Now the Bereans were of more noble character, for they received the message with great eagerness and examined the Scriptures every day to see if what Paul said was true. Acts 17:11
Finding fault with preaching is almost in a class with criticizing motherhood and the flag. In Christian Reformed circles the sermon has become almost a sacred cow by being identified with church-going and the primary purpose of worship. Sermons as we know them today are a far cry from the Bible’s understanding of them, John Calvin’s kind, and the catechism “preaching” that our forebears practiced.
Ideally, a sermon should be teaching. But how much education – in any subject – would a student receive from a one-hour (per week) course at which attendance is voluntary, no preparation is expected nor notes required; no tests or reviews are taken, and the textbook is “studied” in such hit and miss fashion that some parts of it are never considered, while some secondary sections are gone over repeatedly? But there, basically, you have a description of “preaching” as it is commonly carried out in our day.
All this, mind you, is not criticizing the method or content of contemporary preaching. Changes certainly can and should be made in those areas. Preaching should be expository (instead of topical, as is true of most sermons, particularly Catechism) and sequential, instead of taking time out every year for seasonal and occasional messages on everything from Christmas to Communion. But even changes in this direction would not solve the problem. The fault lies in the institution itself and its context. We are expecting something from our preaching that it simply cannot provide.
The primary purpose of our weekly gathering as a congregation is worship, celebration. God (and the angels) are supposed to be the audience and we, the congregation, are the performers. But we have made the preacher the primary performer whom we watch as spectators, our “priest” (who does our praying for us, etc.) going through a performance while we watch and half-heartedly hear him “doing his thing” which he has spent most of the week rehearsing.
Put it this way. The majority of our membership depend upon Sunday sermons for the bulk of their spiritual food. Very few have personal daily devotions, and the remnants of “family altars” that still exist amongst us have very little pedagogical value. Meditation of an inspirational sort are the norm, rather than instructional material. All of this is comparable to a person eating a heavy meal on one day of the week and starving or nibbling on crumbs for the rest of the time. What this meditation would like to accomplish is that all of us imitate the Early Christians and the newer churches even today by way of small-group or individual Bible study.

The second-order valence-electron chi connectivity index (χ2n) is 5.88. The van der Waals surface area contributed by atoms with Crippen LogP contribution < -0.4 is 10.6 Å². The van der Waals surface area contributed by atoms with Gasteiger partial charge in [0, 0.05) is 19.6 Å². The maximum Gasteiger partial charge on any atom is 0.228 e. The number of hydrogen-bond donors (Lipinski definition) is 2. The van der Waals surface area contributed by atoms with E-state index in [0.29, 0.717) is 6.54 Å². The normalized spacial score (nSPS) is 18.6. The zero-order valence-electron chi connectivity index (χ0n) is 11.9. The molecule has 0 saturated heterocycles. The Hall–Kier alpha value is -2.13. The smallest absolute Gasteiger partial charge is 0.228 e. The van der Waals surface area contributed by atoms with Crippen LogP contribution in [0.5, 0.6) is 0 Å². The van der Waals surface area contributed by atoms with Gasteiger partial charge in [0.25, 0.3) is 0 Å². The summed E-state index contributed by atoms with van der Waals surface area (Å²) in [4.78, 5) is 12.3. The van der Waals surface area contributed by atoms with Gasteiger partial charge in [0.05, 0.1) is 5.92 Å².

As it is, we long-term church members are put to shame by our ignorance of the Scriptures, despite hearing literal thousands of sermons in a lifetime. Who of us can tell which gospel records the Sermon on the Mount, the visit of the shepherds to Bethlehem, most of the parables, the seven “I Am’s”? And lest I make preaching the sole whipping boy for our deficiencies, how many Christian school/catechism graduates can give a one-sentence summary of any of Paul’s epistles?
God can say what is certainly applicable to most of us, “My people perish for lack of knowledge”. And we have far less excuse than those to whom God first said that. In the Old Testament nobody had a personal copy of the Scriptures. In the days of the Bereans an important part of the Bible had not even yet been written. Many of our immediate forebears were unable to read with ease, and naturally had to look to their dominees for Bible instruction and application.
But today we have Bibles in abundance, as well as study helps, tapes, and even sermons in downloadable and video form. Liberal education is commonplace amongst us. To whom much has been given, of them shall much be required. For all our church-going we threaten to be the first who shall be last in the Kingdom of Heaven.
So, back to our Bibles! Be Bereans! You will be sure to discover for yourself dozens of important Biblical truths for which the pulpit does not have time and these meditations do not have space. Then, like the Bereans, you will become a living epistle for all to see and hear. Moses’ prayer will have been answered, that all of God’s people are preachers. That is what the Bible says we should be and the Early Christians were, rather than just the man who occupies a pulpit briefly one day a week.